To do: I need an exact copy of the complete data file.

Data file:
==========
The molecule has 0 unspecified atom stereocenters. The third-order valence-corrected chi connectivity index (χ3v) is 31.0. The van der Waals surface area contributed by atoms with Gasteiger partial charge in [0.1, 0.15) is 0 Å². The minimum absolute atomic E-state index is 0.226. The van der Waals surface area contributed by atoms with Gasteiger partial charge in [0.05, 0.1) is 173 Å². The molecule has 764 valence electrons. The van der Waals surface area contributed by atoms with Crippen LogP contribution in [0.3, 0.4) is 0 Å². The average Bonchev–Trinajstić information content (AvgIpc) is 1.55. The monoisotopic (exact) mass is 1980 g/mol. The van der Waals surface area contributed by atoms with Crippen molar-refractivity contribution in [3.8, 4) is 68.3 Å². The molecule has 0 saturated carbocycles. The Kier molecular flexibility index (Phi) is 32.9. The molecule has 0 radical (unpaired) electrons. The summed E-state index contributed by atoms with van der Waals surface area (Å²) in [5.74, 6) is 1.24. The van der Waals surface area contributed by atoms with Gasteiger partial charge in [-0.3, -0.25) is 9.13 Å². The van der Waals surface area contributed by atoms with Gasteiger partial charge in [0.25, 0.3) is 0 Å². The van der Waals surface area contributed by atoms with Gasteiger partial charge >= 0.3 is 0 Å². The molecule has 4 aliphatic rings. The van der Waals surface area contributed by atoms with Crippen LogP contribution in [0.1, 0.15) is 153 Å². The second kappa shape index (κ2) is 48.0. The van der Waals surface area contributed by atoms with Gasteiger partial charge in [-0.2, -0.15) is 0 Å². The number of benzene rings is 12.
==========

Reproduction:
The molecule has 0 unspecified atom stereocenters. The third-order valence-corrected chi connectivity index (χ3v) is 31.0. The van der Waals surface area contributed by atoms with Gasteiger partial charge in [0.1, 0.15) is 0 Å². The minimum absolute atomic E-state index is 0.226. The van der Waals surface area contributed by atoms with Gasteiger partial charge in [0.05, 0.1) is 173 Å². The molecule has 764 valence electrons. The van der Waals surface area contributed by atoms with Crippen LogP contribution in [0.3, 0.4) is 0 Å². The average Bonchev–Trinajstić information content (AvgIpc) is 1.55. The monoisotopic (exact) mass is 1980 g/mol. The van der Waals surface area contributed by atoms with Crippen molar-refractivity contribution in [3.8, 4) is 68.3 Å². The molecule has 0 saturated carbocycles. The Kier molecular flexibility index (Phi) is 32.9. The molecule has 0 radical (unpaired) electrons. The summed E-state index contributed by atoms with van der Waals surface area (Å²) in [5.74, 6) is 1.24. The van der Waals surface area contributed by atoms with Gasteiger partial charge in [-0.3, -0.25) is 9.13 Å². The van der Waals surface area contributed by atoms with Gasteiger partial charge in [0.25, 0.3) is 0 Å². The van der Waals surface area contributed by atoms with Gasteiger partial charge >= 0.3 is 0 Å². The molecule has 4 aliphatic rings. The van der Waals surface area contributed by atoms with Crippen LogP contribution in [0.1, 0.15) is 153 Å². The second kappa shape index (κ2) is 48.0. The van der Waals surface area contributed by atoms with Gasteiger partial charge in [-0.2, -0.15) is 0 Å². The number of benzene rings is 12.